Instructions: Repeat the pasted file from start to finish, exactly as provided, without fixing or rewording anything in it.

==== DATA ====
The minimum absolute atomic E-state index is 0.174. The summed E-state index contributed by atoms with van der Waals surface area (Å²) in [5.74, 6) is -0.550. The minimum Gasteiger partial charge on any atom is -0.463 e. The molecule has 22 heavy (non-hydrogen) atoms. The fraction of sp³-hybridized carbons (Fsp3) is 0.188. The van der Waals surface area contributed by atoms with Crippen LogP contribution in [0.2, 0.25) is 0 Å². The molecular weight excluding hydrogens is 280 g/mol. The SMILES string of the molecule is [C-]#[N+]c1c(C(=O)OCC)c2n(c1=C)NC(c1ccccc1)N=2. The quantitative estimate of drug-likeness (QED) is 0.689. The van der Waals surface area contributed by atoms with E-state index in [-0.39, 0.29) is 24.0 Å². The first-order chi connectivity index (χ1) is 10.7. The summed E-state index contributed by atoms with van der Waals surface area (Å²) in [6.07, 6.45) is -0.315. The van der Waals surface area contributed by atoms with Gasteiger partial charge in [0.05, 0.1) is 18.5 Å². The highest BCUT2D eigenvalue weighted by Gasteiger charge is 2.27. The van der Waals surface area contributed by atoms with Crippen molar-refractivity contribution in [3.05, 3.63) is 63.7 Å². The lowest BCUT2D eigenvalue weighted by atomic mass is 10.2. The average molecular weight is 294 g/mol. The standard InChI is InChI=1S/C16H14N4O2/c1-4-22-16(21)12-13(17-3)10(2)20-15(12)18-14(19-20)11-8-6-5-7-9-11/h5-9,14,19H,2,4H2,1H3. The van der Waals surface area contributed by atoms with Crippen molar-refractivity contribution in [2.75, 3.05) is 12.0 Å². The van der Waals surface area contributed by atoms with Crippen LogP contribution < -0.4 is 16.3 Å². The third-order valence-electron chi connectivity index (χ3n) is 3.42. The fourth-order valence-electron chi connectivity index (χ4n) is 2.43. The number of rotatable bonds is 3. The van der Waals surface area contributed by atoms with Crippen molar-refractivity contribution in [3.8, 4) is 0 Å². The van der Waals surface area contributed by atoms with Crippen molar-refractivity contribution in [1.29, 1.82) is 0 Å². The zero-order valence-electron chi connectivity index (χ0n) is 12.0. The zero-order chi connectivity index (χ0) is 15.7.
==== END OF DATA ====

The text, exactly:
The minimum absolute atomic E-state index is 0.174. The summed E-state index contributed by atoms with van der Waals surface area (Å²) in [5.74, 6) is -0.550. The minimum Gasteiger partial charge on any atom is -0.463 e. The molecule has 22 heavy (non-hydrogen) atoms. The fraction of sp³-hybridized carbons (Fsp3) is 0.188. The van der Waals surface area contributed by atoms with Crippen LogP contribution in [0.2, 0.25) is 0 Å². The molecular weight excluding hydrogens is 280 g/mol. The SMILES string of the molecule is [C-]#[N+]c1c(C(=O)OCC)c2n(c1=C)NC(c1ccccc1)N=2. The quantitative estimate of drug-likeness (QED) is 0.689. The van der Waals surface area contributed by atoms with E-state index in [-0.39, 0.29) is 24.0 Å². The first-order chi connectivity index (χ1) is 10.7. The summed E-state index contributed by atoms with van der Waals surface area (Å²) in [6.07, 6.45) is -0.315. The van der Waals surface area contributed by atoms with Gasteiger partial charge in [0.05, 0.1) is 18.5 Å². The highest BCUT2D eigenvalue weighted by Gasteiger charge is 2.27. The van der Waals surface area contributed by atoms with Crippen molar-refractivity contribution in [3.05, 3.63) is 63.7 Å². The lowest BCUT2D eigenvalue weighted by atomic mass is 10.2. The average molecular weight is 294 g/mol. The standard InChI is InChI=1S/C16H14N4O2/c1-4-22-16(21)12-13(17-3)10(2)20-15(12)18-14(19-20)11-8-6-5-7-9-11/h5-9,14,19H,2,4H2,1H3. The van der Waals surface area contributed by atoms with Crippen molar-refractivity contribution in [2.75, 3.05) is 12.0 Å². The van der Waals surface area contributed by atoms with Crippen LogP contribution < -0.4 is 16.3 Å². The third-order valence-electron chi connectivity index (χ3n) is 3.42. The fourth-order valence-electron chi connectivity index (χ4n) is 2.43. The number of rotatable bonds is 3. The van der Waals surface area contributed by atoms with Crippen molar-refractivity contribution in [3.8, 4) is 0 Å². The van der Waals surface area contributed by atoms with Crippen molar-refractivity contribution in [1.29, 1.82) is 0 Å². The zero-order valence-electron chi connectivity index (χ0n) is 12.0. The zero-order chi connectivity index (χ0) is 15.7.